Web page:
The conflict surrounding Orthodoxy in Ukraine proved to be just such a catalyst. The Patriarchate of Constantinople used a local coincidence of its interests with those of the Ukrainian authorities and the geopolitical situation to move to the active stage of the conflict. Phanar declared the territory outside Russia that was of great importance for the ROC to be its canonical demesne. Additionally, by lifting the anathema from the leaders of Ukraine’s schismatic churches, Phanar practically confirmed its vision of itself as the final judicial body of the Orthodox world. It does not matter whether the Ecumenical Patriarchate will grant autocephaly to a specific religious body in Ukraine or whether it will look for ways to formally subsume the Ukrainian Church. In any case, its key objective is to remove this territory from the area of Moscow’s influence and to stake out its own presence there thereby enshrining the new balance of power.
A Schism or Disintegration?
The conflict between Moscow and Constantinople has reached a new level. Its further development will determine the future of the world Orthodoxy and affect, at the very least, the position of Christianity in Europe, where some 257 million Catholics and about 200.5 million Orthodox Christians live. If the contradictions between the principal centres of power are not resolved, then the risk it that Orthodoxy may cease to exist in its current form. Without the Russian Orthodox Church, the Orthodox world loses any qualitative significance. And without the “symbolic power” of the rest of the Orthodox world, the Moscow Patriarchate is no more than Russia’s national religion, which may sit well with some politicians and hierarchs, but contradicts the internal logic of the Church and Christian universalism.
The current situation encapsulates the failure of both the Phanar and Moscow models, and their revitalization appears unlikely. Subsequently, events may follow one of two principal scenarios. The first scenario will be determined by the disintegration of the family of Orthodox Churches. Granting autocephaly to the Ukrainian church sets a decisive precedent for triggering the atomization of Orthodoxy. The protestant principle of “one state, one church” will deal a blow not only to the ROC, but also to other Orthodox churches, including the Patriarchate of Constantinople. The scale of disintegration will increase through the collapse of the unified legitimation system and, consequently, through the multiplication of Orthodox sects and the increased personal ambitions of individual bishops who would want autocephaly for themselves or at least autonomy within their states. Ukraine will be the first on the list; ultimate canonical confusion there will create all the requisite conditions for an explosive growth of the number of self-proclaimed patriarchs. Atomization will entail marginalization and relegation to the periphery of the religious world map. Emasculating and adapting the Church doctrine to the new realities, essentially an Orthodox “Reformation” and the end of universal Orthodoxy and the Diptych as its symbol will be the final chord in this scenario.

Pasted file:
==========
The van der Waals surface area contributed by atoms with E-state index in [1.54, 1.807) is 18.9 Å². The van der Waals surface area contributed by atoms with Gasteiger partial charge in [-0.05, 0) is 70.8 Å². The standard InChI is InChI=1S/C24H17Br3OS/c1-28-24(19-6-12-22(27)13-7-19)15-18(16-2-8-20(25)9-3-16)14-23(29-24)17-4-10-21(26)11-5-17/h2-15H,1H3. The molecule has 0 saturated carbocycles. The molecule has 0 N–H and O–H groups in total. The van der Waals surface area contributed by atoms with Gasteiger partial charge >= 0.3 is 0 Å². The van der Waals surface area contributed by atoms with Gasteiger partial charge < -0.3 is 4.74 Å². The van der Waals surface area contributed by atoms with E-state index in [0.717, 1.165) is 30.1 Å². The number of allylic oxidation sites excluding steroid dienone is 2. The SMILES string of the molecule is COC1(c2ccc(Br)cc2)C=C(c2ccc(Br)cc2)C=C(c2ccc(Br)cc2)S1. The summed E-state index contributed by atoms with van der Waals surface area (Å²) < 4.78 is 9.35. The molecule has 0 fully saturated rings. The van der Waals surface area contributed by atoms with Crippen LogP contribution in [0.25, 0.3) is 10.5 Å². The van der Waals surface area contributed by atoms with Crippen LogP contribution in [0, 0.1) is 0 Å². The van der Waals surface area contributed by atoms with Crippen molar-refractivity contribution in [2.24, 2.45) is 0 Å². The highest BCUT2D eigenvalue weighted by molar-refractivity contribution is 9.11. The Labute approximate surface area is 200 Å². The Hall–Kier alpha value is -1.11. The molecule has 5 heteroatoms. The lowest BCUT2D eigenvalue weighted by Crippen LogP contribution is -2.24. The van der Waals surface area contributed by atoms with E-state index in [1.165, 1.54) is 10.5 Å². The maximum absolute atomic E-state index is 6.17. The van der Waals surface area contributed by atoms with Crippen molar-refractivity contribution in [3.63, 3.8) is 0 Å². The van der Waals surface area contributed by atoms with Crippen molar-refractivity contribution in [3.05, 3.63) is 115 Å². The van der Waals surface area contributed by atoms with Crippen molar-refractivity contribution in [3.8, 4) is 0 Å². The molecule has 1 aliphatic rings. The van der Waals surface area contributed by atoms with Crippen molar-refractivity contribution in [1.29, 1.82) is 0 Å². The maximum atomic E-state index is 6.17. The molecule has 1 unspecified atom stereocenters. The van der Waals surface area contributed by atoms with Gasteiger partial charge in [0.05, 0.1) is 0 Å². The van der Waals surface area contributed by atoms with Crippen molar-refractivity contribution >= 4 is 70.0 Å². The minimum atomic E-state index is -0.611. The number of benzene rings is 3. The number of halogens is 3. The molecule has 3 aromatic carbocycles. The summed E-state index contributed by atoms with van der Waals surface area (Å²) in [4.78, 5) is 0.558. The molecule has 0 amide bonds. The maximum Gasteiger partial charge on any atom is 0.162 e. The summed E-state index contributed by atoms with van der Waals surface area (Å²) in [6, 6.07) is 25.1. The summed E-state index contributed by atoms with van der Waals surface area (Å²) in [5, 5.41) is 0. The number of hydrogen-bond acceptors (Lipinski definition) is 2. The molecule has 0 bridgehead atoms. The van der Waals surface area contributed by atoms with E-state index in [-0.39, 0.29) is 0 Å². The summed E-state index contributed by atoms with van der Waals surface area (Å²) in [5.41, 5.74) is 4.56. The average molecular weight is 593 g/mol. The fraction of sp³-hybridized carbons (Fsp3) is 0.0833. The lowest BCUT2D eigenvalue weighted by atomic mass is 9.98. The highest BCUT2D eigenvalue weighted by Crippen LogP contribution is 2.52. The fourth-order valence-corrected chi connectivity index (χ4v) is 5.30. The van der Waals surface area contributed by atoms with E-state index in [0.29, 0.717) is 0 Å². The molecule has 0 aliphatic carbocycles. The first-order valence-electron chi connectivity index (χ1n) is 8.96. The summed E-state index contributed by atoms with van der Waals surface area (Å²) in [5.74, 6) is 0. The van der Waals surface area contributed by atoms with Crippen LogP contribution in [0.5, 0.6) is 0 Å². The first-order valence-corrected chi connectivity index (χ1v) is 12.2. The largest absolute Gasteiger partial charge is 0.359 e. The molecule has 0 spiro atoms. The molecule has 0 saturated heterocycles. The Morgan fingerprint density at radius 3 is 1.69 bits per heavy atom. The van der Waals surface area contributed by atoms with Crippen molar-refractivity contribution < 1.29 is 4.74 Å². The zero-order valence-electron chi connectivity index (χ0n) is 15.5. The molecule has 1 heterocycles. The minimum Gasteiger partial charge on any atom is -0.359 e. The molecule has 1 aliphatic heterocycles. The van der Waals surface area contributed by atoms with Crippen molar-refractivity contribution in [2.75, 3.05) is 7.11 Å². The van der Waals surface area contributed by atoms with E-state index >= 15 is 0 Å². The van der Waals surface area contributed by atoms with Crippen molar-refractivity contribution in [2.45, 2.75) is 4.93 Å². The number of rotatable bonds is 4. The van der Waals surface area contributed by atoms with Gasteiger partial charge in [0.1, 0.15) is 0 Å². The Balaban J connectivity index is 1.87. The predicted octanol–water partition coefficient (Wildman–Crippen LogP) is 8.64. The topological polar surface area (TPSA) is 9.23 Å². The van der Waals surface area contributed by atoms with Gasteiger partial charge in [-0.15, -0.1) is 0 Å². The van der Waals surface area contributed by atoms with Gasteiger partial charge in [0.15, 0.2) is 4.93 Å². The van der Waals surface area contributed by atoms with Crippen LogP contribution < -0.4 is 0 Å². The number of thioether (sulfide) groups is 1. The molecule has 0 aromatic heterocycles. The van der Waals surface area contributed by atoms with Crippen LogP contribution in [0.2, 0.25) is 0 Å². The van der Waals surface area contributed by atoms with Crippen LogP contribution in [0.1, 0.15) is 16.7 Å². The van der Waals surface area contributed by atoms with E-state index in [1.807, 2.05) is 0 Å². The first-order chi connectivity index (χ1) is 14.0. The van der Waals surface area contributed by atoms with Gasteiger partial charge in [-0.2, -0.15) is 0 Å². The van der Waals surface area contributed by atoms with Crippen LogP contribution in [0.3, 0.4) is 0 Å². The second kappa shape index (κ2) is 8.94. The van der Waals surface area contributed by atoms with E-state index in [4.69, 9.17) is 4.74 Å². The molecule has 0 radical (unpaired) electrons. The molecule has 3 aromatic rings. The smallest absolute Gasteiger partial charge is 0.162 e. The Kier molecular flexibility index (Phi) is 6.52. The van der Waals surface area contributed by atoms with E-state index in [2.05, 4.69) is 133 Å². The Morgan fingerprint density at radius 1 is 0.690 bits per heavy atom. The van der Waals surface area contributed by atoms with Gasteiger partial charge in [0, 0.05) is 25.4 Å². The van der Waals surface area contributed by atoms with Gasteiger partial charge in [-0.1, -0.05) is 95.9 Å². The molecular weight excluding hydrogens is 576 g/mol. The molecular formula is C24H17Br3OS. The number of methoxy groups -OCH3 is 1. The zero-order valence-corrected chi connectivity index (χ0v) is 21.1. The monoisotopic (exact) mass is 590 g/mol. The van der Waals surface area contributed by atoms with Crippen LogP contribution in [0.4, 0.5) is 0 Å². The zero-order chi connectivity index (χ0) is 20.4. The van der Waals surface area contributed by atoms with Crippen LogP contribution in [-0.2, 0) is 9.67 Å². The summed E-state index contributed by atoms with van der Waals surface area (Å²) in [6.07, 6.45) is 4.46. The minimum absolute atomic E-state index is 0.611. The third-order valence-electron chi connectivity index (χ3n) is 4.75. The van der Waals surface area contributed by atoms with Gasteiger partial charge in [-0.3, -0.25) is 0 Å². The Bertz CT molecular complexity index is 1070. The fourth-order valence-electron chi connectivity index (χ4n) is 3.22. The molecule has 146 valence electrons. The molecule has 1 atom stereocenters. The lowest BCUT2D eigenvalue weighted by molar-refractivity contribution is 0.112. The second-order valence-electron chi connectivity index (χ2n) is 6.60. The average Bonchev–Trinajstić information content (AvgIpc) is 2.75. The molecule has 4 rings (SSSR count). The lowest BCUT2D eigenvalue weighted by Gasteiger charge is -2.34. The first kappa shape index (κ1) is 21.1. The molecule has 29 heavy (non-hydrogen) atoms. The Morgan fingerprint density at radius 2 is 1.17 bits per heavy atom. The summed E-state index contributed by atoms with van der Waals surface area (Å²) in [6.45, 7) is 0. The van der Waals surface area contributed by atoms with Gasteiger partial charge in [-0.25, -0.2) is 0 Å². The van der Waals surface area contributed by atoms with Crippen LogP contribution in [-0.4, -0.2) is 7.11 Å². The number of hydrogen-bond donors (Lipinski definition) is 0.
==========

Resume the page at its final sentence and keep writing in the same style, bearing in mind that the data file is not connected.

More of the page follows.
The second scenario is slightly less dramatic. The conflict between Phanar and the ROC will end with Orthodox Churches splitting into two camps with centres in Moscow and Istanbul. Other Orthodox Churches will try to remain neutral, but the Patriarchates of Constantinople and Moscow will force them to pick a side. Orthodoxy will be plunged in its most deep-running split since the Great Schism. Long-term, neither party is likely to win. The schism will either evolve into disintegration, or return to the starting point of the 1990s. The struggle between the two camps will effectively remove Orthodox Churches from global religious politics; the Roman Catholic Church will boost its standing in global Christianity and ardent Protestant denominations will be far more visible on the religious map than Orthodoxy.